One of the most common questions we get from clients involves Roth IRA accounts. Everyone seems to have a general idea that Roth IRAs are good, but there’s confusion on WHY and if Doctors are allowed to use them. We also get several questions from clients about Roth IRA conversions, commonly known as a backdoor Roth IRA for doctors. Here is all that you need to know about traditional and Roth IRAs, the backdoor Roth IRA, and actionable steps you can take to create one (with a professional of course). Let's start by discussing the difference between a traditional IRA and a Roth IRA.
Watch our video here on the Roth IRA, or keep reading below:
When creating a sound investment strategy, you want to make sure that it makes sense for your future. Whether you are investing for business purposes or retirement, you want to make sure that you have a strategy that fits your overall financial plan.
Today, we are going to specifically look at investing for retirement. You may have heard of a traditional IRA and Roth IRA. You may have also heard that many favor the Roth over a Traditional IRA. Why is this? To understand this, it’s helpful to compare both the Roth IRA with traditional IRA side-by-side. Below is a closer look at the facets of each.
A limited annual contribution is the maximum amount of funds you are allowed to contribute to your IRA account in a given year.
Both a traditional IRA and Roth IRA are limited to an annual contribution of $6,000 (or $7000 if you’re age 50 or older). This means that you can put no more than $6000 towards your IRA in a given year if you are under the age of 50.
The IRS has set aside certain tax laws for both the traditional and Roth IRA accounts. There are major differences in the laws for a tradition IRA and Roth IRA accounts.
Money that is contributed to a traditional IRA may be tax deductible, and there are no taxes due while the money stays in the account. But, when you take money out of a traditional IRA, all the growth will be subject to income tax – and possibly the principal too - at whatever tax rate you happen to be in at the time.
With Roth IRAs, the contributions are never tax deductible. However, all of the withdrawals you take in retirement are income tax-free. If you have a long time for the money to grow, this can be really beneficial. We like to use the following farming analogy to describe the difference. With a traditional IRA, you get a tax deduction on the seed, but the harvest is all subject to tax. With the Roth IRA, there is no tax savings on the seed but the entire harvest is tax-free.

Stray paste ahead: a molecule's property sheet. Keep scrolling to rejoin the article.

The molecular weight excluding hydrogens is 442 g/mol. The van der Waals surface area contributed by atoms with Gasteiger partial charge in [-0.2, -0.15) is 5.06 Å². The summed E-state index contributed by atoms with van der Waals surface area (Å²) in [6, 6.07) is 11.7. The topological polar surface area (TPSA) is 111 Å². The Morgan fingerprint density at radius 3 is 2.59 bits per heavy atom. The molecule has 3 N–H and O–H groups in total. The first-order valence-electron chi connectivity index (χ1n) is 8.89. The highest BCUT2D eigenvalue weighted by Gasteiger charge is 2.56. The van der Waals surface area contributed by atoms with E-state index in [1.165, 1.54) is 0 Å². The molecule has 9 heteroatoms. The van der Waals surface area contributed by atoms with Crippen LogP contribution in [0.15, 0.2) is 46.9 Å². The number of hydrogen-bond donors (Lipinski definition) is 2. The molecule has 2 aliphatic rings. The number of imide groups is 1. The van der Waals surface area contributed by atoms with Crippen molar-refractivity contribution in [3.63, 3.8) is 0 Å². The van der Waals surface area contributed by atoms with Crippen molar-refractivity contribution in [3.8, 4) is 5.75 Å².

There are sometimes certain income stipulations with the different types of IRAs. Here are the income limits for the traditional and Roth IRA:
Traditional IRAs do not have an income limit. You can contribute to a traditional IRA regardless of your income and earnings.
Roth IRAs do have an income limit. Most physicians are generally not eligible to contribute directly to Roth IRAs because they earn too much.
The IRS rules prohibit anyone earning over approximately $117k if you’re single, or $184,000 if you’re married, from contributing to a Roth. But, those same income limits do not restrict high-income earners from converting their traditional IRA contribution to a Roth IRA. This allows for a strategy called the “backdoor Roth IRA”.
According to Investopedia, "A backdoor Roth IRA isn't an official retirement account. Instead, it is an informal name for a IRS-sanctioned way for high-income earners to fund a Roth IRA — even if their income is higher than the maximum the IRS allows."
How does this "IRS-sanctioned way" work? Let's discuss how to create a backdoor Roth IRA strategy even if you make over the maximum income amount.
Here’s how a back door Roth works:
Again, it does not matter how much you make. Everyone is allowed to save $6,000 to an IRA each year. Odds are, because of your income and other rules, this will not be tax deductible to you, which is fine. Remember the above analogy, your seed will be taxed but your harvest will be tax-free.
After the deposit has been made to your traditional IRA account, you will fill out a form to convert the balance to a Roth IRA. Converting is allowed for everyone, including high income earners. Contributing directly to the Roth IRA is only allowed if your income is below certain limits.
After you have converted your non-deductible IRA contribution to a Roth IRA, you can now invest your money into your IRA however you want. Your money will have the opportunity to grow and can be withdrawn tax free when you’re retired.
There are some key details and caveats that go into this whole topic, so make sure to consult with your CPA or tax preparer first. We hope that you will now have a better idea of the difference between the IRA and Roth IRA and how even high-income physicians can start building tax-free money.
This blog was originally published on April 15, 2019 and has been updated on November 9, 2020 for accuracy. | CRN202104-246165
Shane Tenny is the managing partner of Spaugh Dameron Tenny. Along with hosting the Prosperous Doc® podcast, Shane has a true passion for behavioral finance, helping clients and audiences understand how to develop successful strategies based on their unique temperaments. An accomplished and highly engaging speaker, Shane is regularly interviewed for television and podcasts, is actively involved in the Financial Planning Association®, and contributes to industry advisory boards.
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